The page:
It will be a star-studded game between the Steelers and Minnesota Vikings, but not between two potential division contenders as expected. Instead, both teams will be looking for their first win of the season.
That may not sound particularly interesting on paper, but it could make for some good football, as each team is playing for their playoff lives. According to ESPN.com, only four percent of teams starting the season 0-3 have made the playoffs over the past 35 years.
The Steelers will lean on veterans including Ben Roethlisberger, Troy Polamalu and Brett Keisel as they try to turn their season around heading into the bye week. These players have a lot of pride and are not going to give up after a poor start.
If the Steelers are going to win they are going to have to play a smart, physical football game and take advantage of several key matchups. Here is a breakdown of those matchups.
Heath Miller vs. Linebackers/Safeties
Heath Miller made his return from an ACL injury last week against the Chicago Bears and showed little signs of rust.
Miller caught three passes for 35 yards while playing most of the team’s snaps on Sunday night.
“It’s good to be back out there with the team,” Miller said, via Scott Brown of ESPN.com. “It’s the first step and hopefully something to build off of.”
While he was not the focal point of the offense, he did provide Ben Roethlisberger with a much needed big target. As he gets more comfortable, Miller should once again become one of Roethlisberger’s top targets and a red-zone threat.
That time may come as soon as this week as he matches up against a Vikings’ defense that has been burned by tight ends this season.
According to the box scores on ESPN.com, the Vikings have allowed 18 receptions for 175 yards. Six of the nine passing touchdowns that they have allowed have gone to tight ends.
This is a good sign for Miller, who had a career-high eight touchdown receptions last season. The Steelers could use his presence to increase their scoring production, particularly in the red zone.
Lawrence Timmons vs. Kyle Rudolph
Minnesota is loaded with talent at the offensive skill positions.
Each of these players presents a unique problem for Pittsburgh’s defense, but it is the starting tight end for the Vikings that could give the Steelers a lot of problems.
The 6’6” Kyle Rudolph has a distinct size advantage over the Steelers’ defenders and is always a threat to score. He has 10 receptions and a touchdown this year, but is coming off of a 2012 season in which he had nine touchdown receptions.
William Gay is one option that the Steelers could use, but one could envision a repeat of Rob Gronkowski burning the Steelers for three touchdowns in 2010—though no one will mistake Christian Ponder for Tom Brady.
Troy Polamalu is another potential option, however he has been too good near the line of scrimmage and will be a key player in stopping Adrian Peterson.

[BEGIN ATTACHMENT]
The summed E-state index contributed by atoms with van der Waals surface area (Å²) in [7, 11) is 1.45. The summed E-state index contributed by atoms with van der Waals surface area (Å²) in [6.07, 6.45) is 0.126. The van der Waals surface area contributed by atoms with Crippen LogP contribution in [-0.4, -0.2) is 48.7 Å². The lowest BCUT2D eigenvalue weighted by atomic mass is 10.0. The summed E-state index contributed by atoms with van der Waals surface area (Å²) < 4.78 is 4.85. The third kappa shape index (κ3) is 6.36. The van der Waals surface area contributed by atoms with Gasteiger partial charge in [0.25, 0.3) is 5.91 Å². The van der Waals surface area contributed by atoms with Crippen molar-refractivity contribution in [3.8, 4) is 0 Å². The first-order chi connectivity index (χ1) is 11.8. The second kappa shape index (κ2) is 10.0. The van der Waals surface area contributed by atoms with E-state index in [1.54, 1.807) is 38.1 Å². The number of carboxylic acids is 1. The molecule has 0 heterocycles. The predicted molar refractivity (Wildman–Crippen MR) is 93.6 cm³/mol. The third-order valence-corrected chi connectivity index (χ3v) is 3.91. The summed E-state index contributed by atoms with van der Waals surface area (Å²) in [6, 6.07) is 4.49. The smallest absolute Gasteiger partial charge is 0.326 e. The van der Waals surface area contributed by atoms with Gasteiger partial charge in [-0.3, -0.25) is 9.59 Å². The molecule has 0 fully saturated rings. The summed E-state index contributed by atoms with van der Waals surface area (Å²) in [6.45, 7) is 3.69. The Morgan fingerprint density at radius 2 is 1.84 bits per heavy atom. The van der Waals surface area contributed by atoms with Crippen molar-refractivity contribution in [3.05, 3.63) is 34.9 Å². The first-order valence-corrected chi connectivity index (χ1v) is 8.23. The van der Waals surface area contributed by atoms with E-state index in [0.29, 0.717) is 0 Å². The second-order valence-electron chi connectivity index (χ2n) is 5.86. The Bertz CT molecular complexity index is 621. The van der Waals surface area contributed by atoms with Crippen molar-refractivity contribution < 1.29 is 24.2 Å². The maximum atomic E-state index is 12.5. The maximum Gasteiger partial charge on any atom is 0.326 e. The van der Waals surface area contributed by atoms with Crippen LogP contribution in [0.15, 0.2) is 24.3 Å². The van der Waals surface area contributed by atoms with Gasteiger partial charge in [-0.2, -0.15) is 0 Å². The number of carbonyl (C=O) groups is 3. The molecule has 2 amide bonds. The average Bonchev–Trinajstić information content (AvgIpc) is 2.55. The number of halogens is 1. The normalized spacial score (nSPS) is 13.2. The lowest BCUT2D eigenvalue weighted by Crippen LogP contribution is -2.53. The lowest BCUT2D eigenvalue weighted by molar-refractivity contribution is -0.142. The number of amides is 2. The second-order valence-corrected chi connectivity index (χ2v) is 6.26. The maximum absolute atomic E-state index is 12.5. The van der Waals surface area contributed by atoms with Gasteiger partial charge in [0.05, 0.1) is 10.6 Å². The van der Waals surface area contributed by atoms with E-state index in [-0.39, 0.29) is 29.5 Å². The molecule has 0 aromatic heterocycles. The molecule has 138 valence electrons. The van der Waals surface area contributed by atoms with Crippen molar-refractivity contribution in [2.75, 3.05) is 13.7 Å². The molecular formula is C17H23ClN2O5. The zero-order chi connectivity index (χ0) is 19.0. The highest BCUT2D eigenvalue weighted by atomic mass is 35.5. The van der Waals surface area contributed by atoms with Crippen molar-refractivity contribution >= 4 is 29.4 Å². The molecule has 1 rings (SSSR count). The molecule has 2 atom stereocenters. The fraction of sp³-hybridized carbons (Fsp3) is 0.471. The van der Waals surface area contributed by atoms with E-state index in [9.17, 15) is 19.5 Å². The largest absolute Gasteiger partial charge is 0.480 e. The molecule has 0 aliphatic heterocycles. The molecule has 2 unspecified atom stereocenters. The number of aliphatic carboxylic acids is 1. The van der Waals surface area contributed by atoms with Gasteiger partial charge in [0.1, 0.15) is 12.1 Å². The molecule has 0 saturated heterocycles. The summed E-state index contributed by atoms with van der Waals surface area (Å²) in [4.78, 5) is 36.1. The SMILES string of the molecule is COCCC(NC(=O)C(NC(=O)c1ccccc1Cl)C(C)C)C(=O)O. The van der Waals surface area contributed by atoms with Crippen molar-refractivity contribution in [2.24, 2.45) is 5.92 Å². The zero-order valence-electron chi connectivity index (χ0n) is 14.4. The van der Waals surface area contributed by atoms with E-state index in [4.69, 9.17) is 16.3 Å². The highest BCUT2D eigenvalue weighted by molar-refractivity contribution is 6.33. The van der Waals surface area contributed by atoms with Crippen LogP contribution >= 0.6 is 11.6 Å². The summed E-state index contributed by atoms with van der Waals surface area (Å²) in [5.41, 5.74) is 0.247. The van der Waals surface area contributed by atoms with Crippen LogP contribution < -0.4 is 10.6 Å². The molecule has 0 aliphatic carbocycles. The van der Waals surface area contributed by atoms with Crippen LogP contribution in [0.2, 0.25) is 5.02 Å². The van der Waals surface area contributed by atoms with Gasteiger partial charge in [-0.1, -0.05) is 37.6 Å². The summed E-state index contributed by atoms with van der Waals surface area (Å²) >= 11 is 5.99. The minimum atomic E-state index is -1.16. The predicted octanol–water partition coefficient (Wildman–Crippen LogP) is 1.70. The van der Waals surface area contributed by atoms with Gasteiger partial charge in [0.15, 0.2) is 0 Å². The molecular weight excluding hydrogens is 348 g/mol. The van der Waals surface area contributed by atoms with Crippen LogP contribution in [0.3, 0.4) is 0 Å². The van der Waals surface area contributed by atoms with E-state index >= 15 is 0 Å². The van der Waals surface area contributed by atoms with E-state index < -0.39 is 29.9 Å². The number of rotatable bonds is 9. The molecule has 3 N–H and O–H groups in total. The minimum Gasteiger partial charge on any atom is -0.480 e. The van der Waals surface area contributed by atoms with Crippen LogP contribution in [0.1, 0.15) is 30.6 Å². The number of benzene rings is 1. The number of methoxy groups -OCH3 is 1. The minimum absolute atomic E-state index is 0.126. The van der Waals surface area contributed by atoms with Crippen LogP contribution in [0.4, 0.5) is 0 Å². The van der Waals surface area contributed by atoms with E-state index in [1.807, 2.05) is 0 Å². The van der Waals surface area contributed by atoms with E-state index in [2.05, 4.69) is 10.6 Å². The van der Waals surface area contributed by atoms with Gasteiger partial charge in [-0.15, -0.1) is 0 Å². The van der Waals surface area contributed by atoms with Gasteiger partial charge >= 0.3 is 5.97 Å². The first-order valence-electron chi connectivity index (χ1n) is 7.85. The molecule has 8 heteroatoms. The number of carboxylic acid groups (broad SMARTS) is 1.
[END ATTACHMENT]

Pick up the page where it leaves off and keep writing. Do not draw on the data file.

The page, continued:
Instead, the Steelers should allow their most athletic linebacker—Lawrence Timmons— to focus on defending Rudolph.
Timmons was a part of defense that limited Martellus Bennett to two receptions for 10 yards. This was a week after the Cincinnati Bengals’ tight end tandem of Jermaine Gresham and Tyler Eifert had a strong game as they combined for nine receptions for 132 yards.
Bleacher Report’s Matt Miller ranked Timmons as the Steelers’ best coverage linebacker and he is going to have to show that as he helps contain Rudolph.
Ben Roethlisberger vs. Turnovers
The Steelers offense will surely take advantage of the Vikings’ pass defense which ranks 28th in the league. In three weeks, they have allowed an average of 315.7 yards per game.
That means that the Steelers will count on Roethlisberger to make plays to help earn them their first win of the season.
But Roethlisberger has struggled this year, particularly with his accuracy. He will have to correct this if the Steelers are going to get a win on Sunday.
For the season, he is completing just over 60 percent of his passes, but has been plagued by overthrows. Of greater concern has been the number of turnovers—particularly interceptions—that he has thrown.
Roethlisberger already has four interceptions—including two last week—and the Steelers cannot win if he continues to turn the ball over. He was so bad last week that CBSSports.com's Ryan Wilson called Roethlisberger a "Coach killer."
The offense has not been able to produce enough points and continually sets up their opposition for scores by handing them the ball. Since 2007, when Roethlisberger throws two or more interceptions, the Steelers are dismal. We all saw this when he threw two interceptions on top of two fumbles lost.
While there is no particular matchup with a defender to watch for, Roethlisberger will need to eliminate his turnovers to provide the Steelers with a better chance of winning.
That does not mean he shouldn't take his chances. Brown has proven to be a playmaker at receiver and made a couple of tough catches on perfectly placed balls by Roethlisberger. However, the poor reads need to be eliminated from Roethlisberger's game.
There is no room for error for the Steelers at this point and any mistake by Roethlisberger is going to increase the Steelers' odds at a loss.
Note: All stats for this article were via ESPN.com.